John Campbell, Hilary Barry and Simon Dallow on TV1 or Duncan Garner, Paddy Gower and Tova O’Brien on Three. Election night is one of those rare nights when most of the country tune into free-to-air TV, but which team will do a better job? Mark Jennings looks at what the viewers can expect.
Some people don’t like the way our TV news services compete or the way TV journalists harangue politicians and try to dominate media conferences. They suspect competition leads to sensationalising and that TV reporters try to be bigger than the story itself. They think it is all a bit unseemly – and sometimes it can be.
This competition between 1 News and Newshub is deeply embedded in the psyche of both outfits and neither wants to let it go. It is motivating and can be deeply rewarding for the individuals on both sides if they come out on top.
The battle has its origins in the difficult birth of TV3 in 1989. TVNZ had plenty of time to prepare as TV3 fought a three year legal battle to get a licence.
Legend has it that when TV3 was about to go on air for the first time, TVNZ’s CEO Julian Mounter climbed onto a desk and told his troops that he was going to kill the upstart private station.
True or not, it seeded the idea in TV3 that the state owned broadcaster will always be its implacable enemy. There are only one or two people from that era still working at Three, but the enmity towards TVNZ has been passed on from reporter to reporter and is imprinted in the network’s DNA. The ultimate expression of this rivalry surfaces on election night.
The battle for the hearts, minds and remotes of viewers in the 25 to 54 age group is won comfortably by 1 News every night of the year – except one night every three years.
Winning the ratings in this prized demographic for the last three or four elections has been an important morale boost for Three’s news team and the whole company.
Newshub reporters will undoubtedly head off to the various party HQs on Saturday night with a “take no prisoners” team talk still ringing in their ears. Getting the first comment from a party leader as they step from their car, getting the first sit down interview with the victorious or defeated leader and maybe, that candid, telling soundbite with a party apparatchik. Winning the individual battles in the field helps to win the war.
Back in the studio the competitive pressure is on anchors and panels of experts to pick the trends first, the seats that will change hands and, above all else, be first to declare the result – although under MMP that normally comes with caveats.
Entertainment, as well as information, is important to viewers sitting at home enduring five hours of talking heads, maps, graphics, and static shots of the leaders’ houses.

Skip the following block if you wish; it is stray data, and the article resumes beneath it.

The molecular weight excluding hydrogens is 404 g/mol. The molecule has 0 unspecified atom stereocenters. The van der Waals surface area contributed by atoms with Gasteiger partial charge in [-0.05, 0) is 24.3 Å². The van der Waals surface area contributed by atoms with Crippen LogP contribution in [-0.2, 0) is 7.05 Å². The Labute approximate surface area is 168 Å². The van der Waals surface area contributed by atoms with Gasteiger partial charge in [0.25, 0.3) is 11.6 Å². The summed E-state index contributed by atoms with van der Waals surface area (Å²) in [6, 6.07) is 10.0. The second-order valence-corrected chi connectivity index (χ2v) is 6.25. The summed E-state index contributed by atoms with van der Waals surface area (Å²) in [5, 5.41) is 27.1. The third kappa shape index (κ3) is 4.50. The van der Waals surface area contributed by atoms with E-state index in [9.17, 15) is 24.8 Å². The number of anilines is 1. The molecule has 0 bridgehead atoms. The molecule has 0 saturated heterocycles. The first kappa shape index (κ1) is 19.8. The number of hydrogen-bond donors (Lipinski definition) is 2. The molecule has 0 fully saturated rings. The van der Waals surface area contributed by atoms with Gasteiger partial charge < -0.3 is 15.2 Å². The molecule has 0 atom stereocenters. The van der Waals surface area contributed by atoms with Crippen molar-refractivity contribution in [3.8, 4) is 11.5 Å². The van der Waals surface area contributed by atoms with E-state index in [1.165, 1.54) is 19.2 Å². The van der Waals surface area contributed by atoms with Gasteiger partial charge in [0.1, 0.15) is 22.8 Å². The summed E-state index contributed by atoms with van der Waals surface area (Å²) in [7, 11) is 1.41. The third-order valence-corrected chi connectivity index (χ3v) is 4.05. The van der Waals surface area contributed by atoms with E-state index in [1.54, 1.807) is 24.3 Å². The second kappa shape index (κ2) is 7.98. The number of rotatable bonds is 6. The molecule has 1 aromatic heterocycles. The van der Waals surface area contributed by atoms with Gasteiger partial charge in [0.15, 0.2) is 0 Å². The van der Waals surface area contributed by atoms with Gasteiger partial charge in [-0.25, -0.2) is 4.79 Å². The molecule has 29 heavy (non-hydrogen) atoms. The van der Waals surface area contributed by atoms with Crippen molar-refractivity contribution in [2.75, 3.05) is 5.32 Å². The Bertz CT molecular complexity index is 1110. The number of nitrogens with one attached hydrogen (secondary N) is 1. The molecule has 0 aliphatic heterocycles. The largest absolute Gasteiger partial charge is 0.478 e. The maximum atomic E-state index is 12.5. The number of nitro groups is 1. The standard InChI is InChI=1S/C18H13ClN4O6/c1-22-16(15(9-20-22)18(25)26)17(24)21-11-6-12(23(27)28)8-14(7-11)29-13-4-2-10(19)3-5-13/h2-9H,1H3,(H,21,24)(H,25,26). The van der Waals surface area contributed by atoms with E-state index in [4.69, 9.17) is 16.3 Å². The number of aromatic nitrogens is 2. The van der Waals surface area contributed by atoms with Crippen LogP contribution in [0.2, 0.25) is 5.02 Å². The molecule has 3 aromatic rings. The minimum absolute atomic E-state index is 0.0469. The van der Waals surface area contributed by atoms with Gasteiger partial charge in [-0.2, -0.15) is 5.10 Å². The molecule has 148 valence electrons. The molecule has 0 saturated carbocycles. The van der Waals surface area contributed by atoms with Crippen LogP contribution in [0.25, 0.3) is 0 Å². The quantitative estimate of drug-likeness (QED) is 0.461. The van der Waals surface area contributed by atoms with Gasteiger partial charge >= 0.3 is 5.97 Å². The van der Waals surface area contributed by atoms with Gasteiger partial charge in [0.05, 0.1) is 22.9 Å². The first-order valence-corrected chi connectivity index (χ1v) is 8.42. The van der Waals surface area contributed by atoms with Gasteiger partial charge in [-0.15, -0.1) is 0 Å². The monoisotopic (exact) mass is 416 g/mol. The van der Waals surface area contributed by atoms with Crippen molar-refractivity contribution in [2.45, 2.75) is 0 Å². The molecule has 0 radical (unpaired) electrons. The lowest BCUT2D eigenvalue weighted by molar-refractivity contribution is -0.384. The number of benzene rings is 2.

Three’s news team puts huge store in winning the whimsy battle and usually does by a mile or two, but they are facing a different sort of opponent this year – it is spearheaded by two of their own kin.
John Campbell and Hilary Barry, former stars at TV3 – when it was still called that- are anchoring TVNZ’s coverage. Campbell loves election nights and he and Barry (television’s wittiest news presenter) will have made a pact not to be ‘out-funned’ by Three.
Whether by design or not, the two rivals seem to have adopted different strategies this time round.
Newshub has put its political journalists – two former political editors, Gower and Garner, plus the current political editor, Tova O’Brien – in the studio and sent its studio presenters to the field. Mike McRoberts to National, Samantha Hayes to the Greens, Tom McRae to ACT. Reporters Jenna Lynch and Anna Bracewell-Worrall will be at Labour and NZ First respectively.
By contrast, TVNZ has kept its presenters – Campbell, Barry and Simon Dallow at home in the studio and deployed its political journalists to the field. Political editor Jessica Mutch McKay will be at Labour, Maiki Sherman at National, Benedict Collins at the Greens and Katie Bradford at NZ First. Eloquence and ease in front of a live camera versus match fit roundsmen straight off the campaign trail. It will be an intriguing battle.
When it comes to each side’s panel of commentators and experts, Three looks to have it all over TVNZ.
Rotating through the studio at Three’s Flower Street base will be Paul Henry, Linda Clark, Mathew Hooton, Shane Te Pou, Trish Sherson and Josie Pagani. They will be backed by three former politicians: National’s Chris Finlayson, Labour’s David Cunliffe and the Greens’ Russel Norman. It is an embarrassment of riches.
TVNZ says its panel will include former National MP Nikki Kaye, Emma Espiner, Liam Hehir and Morgan Godfery. It lacks the heft and ringcraft of its rival’s.
Although, if Auckland Central turns into a close race, Kaye will be a handy player to have on the desk.
Technology always plays a part on election night but the most important thing with results graphics is to make them clear, uncluttered and instantly readable. Viewers switch channels if they can’t get an instant fix on who’s winning and who’s losing.
Three plans to unveil a new augmented graphics (digital images rendered onto real world objects) package that will show the number of seats each party has in Parliament based on the party vote. It is bound to be given a test run under live conditions in Friday night’s Newshub bulletin at 6pm.
Newshub’s confidence is high after its leaders’ debate, and two referendum debates, rated well. On paper, it looks to have the stronger team, although it could run into trouble trying to give everybody a share of airtime.
There is one other thing that could play to TVNZ’s favour, but it’s a long shot. With so much advance voting, and those votes being counted during Saturday, the result could come earlier in the night than in past elections. Having someone like Campbell, who has the skills to throw away the script, take control and truly drive a live TV show from the anchor’s chair, might just make it a close run thing.